A Beginner’s Mind

Although I have frequently cited the pressures on my time and the corresponding decrease in posts on this old beloved blog, the day’s short hours are not the only reason I am writing less.

Instagram is part of the reason, ridiculously enough. Now when I have an exciting picture to share I just share it there, and forget about trying to explain it.

MeWinter

But I have been wondering if the biggest reason isn’t most related to the Beginner’s Mind that I legitimately inhabited when I started writing on everycreepingthing, and the much more intermediate mind that is flailing around in my head now.

I suppose it is intermediate in more ways than one. I have changed from one decade of life to another since I started blogging almost three years ago. I have changed jobs too. I wouldn’t rush to declare myself grown up, but I have matured in ways that it didn’t occur to me I hadn’t yet when I was an unemployed recent outdoor educator with a back injury that sometimes permitted me to bike on back roads near my Mom’s house. Now my bike tires have been deflated for over a year, I finally was brave enough to live on my own, and I’ve stopped feeling like NPR Music is my streaming soulmate. Sorry Stephen Thompson.

But the thing that has changed the most is obviously my knowledge of the natural world. It was not utterly lacking to begin with. I paid attention to animals as a child, I loved to sit still and watch for so long that other kids found it bizarre when they tried to join in. Well, I assume that is how they felt. They didn’t last long. I found their lack of patience and sustained interest surprising and tragic (for them, duh). I observed my own small patch of the world. I didn’t have the specifics then, the teachers, the field trips. I owned just one (still beloved) field guide.

The specifics, and my more active pursuit of a natural history expertise, started when I returned from the state of Oregon and set out to name the trees I already knew better than the ones out West. I took my first class with the Audubon Naturalist Society and opened my eyes wide to the world of tall still winter trees. Fingers and nose were also involved, and some long frigid days with frozen toes. It was great, and it was four whole years ago. My mind was such a sweet little beginner then. We learned the Oaks last. There are so many Oaks in our forest that large remaining gaps in my knowledge were suddenly filled in, and I could finally walk through the woods without stumbling past many unknown characters.

Winter Tree ID depends heavily on buds, the little containers that protect preformed baby leaves and flowers. At least, my teacher said that is what they contained. I got to know the unique buds of the Mockernut Hickory and the Bitternut Hickory and the clustered Oak buds and the sweet round onion buds of the Dogwood. It was shocking when, living and working outside on the Eastern Shore, suddenly my recognizable buds began to split and disappear. In just days the predicted leaves, so mini and cute, came into the world. I had seen many photos of leaves, and some dry crumbly ones, but nothing prepared me for the amazing fulfillment of the bud’s firm promises, for the confirmation that a tree really was a Red Oak or a White Oak or a variably leaved Sassafrass.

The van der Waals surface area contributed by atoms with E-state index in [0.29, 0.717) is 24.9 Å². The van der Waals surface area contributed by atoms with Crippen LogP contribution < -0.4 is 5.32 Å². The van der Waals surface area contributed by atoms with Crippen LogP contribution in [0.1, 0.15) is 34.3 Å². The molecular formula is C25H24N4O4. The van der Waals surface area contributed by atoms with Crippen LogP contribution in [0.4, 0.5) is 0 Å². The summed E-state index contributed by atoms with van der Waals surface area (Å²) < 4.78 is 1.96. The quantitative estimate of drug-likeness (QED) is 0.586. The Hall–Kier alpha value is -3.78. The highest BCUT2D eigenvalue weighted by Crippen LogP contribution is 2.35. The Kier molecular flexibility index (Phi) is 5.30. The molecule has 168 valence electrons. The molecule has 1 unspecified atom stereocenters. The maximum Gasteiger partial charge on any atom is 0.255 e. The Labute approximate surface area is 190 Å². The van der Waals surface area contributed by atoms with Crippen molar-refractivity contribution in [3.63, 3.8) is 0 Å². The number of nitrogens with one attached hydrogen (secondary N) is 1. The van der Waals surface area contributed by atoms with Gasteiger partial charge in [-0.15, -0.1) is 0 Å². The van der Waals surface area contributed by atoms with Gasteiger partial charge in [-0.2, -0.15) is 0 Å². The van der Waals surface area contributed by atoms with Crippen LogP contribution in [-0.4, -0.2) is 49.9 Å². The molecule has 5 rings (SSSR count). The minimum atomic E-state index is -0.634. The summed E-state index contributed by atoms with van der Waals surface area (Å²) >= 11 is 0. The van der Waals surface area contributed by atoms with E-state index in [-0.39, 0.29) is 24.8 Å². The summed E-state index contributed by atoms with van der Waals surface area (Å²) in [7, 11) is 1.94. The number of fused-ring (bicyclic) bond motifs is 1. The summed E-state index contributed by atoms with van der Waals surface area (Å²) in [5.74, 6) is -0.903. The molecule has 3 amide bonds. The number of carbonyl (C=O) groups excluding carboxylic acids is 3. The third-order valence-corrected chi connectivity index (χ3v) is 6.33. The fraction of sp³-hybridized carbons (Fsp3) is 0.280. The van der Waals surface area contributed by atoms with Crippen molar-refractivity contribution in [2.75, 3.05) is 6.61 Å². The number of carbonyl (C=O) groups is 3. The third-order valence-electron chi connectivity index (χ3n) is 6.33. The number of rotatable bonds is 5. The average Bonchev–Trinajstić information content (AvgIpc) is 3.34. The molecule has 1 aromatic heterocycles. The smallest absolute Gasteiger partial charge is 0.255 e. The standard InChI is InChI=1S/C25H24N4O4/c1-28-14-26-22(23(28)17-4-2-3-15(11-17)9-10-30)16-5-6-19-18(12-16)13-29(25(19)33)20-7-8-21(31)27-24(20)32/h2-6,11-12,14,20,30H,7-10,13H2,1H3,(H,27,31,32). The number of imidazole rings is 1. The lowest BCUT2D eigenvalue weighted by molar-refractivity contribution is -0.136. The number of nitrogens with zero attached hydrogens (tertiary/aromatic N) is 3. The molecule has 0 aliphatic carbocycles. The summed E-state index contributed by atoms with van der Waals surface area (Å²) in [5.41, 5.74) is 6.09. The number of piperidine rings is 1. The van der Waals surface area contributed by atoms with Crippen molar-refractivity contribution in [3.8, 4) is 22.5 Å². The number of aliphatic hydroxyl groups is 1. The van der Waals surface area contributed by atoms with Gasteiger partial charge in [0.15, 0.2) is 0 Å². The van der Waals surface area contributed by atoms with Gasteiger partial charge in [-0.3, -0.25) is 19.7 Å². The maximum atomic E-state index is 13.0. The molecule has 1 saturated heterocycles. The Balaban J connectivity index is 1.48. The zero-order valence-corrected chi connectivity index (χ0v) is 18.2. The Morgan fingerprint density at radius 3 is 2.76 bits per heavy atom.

And so I kept taking classes. I bought binoculars. Leaving environmental ed in the dust, for awhile, I wanted to keep sharing what I was learning, and the independent applications I made of my new knowledge. I wanted to try and understand this world, from the inside of our heads to the least observed corners of our own backyards. And I did have a lot to say!

Until now. Now I am realizing that it is not only the winter, or the Gram, or my many houred job that keeps me from adding new entries here. It is also a shift from seeing everything fresh to being a bit seasoned. I am very far from an expert, but I do not feel quite exactly wide eyed about everylittledetail someone shares with me or that I notice myself. I can fit them into familiar patterns now. The novelty and the sense that this is something that everyoneneedstoknow has worn, not off, but down. I still want everyone to know. I am still riveted by birds at a feeder. My table is covered with leaves I collected in the fall. Knowing a little more has made me, I think, more hesitant to go around making bold claims and sharing small pieces of information. It has also made me even more excited to go out there and see stuff when I can, rather than contemplate it from inside. Well, I am contemplating it inside, just deeper inside than the internet can yet reach. Perhaps.

In yoga they say that the Beginner’s Mind is something we must strive to return to. Having recently returned to yoga after a long break I do see the value in disconnecting from all those tightly gripped notions so easily glued down. Now, maybe, the information I’ve acquired over the last few years is settling down and I am looking around again. Maybe sometime later the words will come back.

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